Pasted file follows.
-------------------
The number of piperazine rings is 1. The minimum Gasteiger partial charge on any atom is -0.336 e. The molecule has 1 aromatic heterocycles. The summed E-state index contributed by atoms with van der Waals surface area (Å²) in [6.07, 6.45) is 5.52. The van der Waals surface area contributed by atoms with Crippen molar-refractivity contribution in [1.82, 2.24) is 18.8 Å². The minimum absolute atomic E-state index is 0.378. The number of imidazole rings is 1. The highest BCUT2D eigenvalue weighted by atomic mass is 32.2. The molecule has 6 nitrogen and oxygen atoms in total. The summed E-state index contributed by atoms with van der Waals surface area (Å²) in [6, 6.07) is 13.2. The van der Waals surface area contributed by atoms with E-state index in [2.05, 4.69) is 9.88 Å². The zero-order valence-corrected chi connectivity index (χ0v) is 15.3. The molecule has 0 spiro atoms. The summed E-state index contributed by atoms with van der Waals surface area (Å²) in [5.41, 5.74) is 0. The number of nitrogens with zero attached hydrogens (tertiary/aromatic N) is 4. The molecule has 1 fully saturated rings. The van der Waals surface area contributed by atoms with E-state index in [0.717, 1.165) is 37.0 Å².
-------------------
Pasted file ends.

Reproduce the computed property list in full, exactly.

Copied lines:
The number of piperazine rings is 1. The minimum Gasteiger partial charge on any atom is -0.336 e. The molecule has 1 aromatic heterocycles. The summed E-state index contributed by atoms with van der Waals surface area (Å²) in [6.07, 6.45) is 5.52. The van der Waals surface area contributed by atoms with Crippen molar-refractivity contribution in [1.82, 2.24) is 18.8 Å². The minimum absolute atomic E-state index is 0.378. The number of imidazole rings is 1. The highest BCUT2D eigenvalue weighted by atomic mass is 32.2. The molecule has 6 nitrogen and oxygen atoms in total. The summed E-state index contributed by atoms with van der Waals surface area (Å²) in [6, 6.07) is 13.2. The van der Waals surface area contributed by atoms with E-state index in [2.05, 4.69) is 9.88 Å². The zero-order valence-corrected chi connectivity index (χ0v) is 15.3. The molecule has 0 spiro atoms. The summed E-state index contributed by atoms with van der Waals surface area (Å²) in [5.41, 5.74) is 0. The number of nitrogens with zero attached hydrogens (tertiary/aromatic N) is 4. The molecule has 1 fully saturated rings. The van der Waals surface area contributed by atoms with E-state index in [0.717, 1.165) is 37.0 Å².